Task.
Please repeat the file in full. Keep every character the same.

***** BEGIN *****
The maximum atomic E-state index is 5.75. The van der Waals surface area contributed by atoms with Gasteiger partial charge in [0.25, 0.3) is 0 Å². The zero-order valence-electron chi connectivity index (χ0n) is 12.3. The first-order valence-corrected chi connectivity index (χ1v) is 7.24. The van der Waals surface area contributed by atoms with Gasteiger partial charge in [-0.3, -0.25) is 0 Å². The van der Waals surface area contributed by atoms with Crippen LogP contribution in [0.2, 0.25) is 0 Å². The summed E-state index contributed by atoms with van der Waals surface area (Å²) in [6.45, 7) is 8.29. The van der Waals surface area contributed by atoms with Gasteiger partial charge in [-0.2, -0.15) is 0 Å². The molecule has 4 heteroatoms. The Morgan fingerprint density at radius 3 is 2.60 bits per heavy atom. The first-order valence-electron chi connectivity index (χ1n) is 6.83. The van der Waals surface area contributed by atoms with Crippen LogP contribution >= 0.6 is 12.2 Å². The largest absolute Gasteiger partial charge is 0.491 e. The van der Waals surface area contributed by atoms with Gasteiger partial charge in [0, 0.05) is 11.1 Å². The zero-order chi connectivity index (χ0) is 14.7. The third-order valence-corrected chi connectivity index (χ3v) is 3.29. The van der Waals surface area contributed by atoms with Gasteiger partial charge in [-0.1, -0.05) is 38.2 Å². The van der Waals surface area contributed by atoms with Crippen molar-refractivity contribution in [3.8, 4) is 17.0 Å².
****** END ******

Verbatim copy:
The maximum atomic E-state index is 5.75. The van der Waals surface area contributed by atoms with Gasteiger partial charge in [0.25, 0.3) is 0 Å². The zero-order valence-electron chi connectivity index (χ0n) is 12.3. The first-order valence-corrected chi connectivity index (χ1v) is 7.24. The van der Waals surface area contributed by atoms with Gasteiger partial charge in [-0.3, -0.25) is 0 Å². The van der Waals surface area contributed by atoms with Crippen LogP contribution in [0.2, 0.25) is 0 Å². The summed E-state index contributed by atoms with van der Waals surface area (Å²) in [6.45, 7) is 8.29. The van der Waals surface area contributed by atoms with Gasteiger partial charge in [-0.2, -0.15) is 0 Å². The molecule has 4 heteroatoms. The Morgan fingerprint density at radius 3 is 2.60 bits per heavy atom. The first-order valence-electron chi connectivity index (χ1n) is 6.83. The van der Waals surface area contributed by atoms with Crippen LogP contribution >= 0.6 is 12.2 Å². The largest absolute Gasteiger partial charge is 0.491 e. The van der Waals surface area contributed by atoms with Gasteiger partial charge in [0, 0.05) is 11.1 Å². The zero-order chi connectivity index (χ0) is 14.7. The third-order valence-corrected chi connectivity index (χ3v) is 3.29. The van der Waals surface area contributed by atoms with Gasteiger partial charge in [-0.1, -0.05) is 38.2 Å². The van der Waals surface area contributed by atoms with Crippen molar-refractivity contribution in [3.8, 4) is 17.0 Å².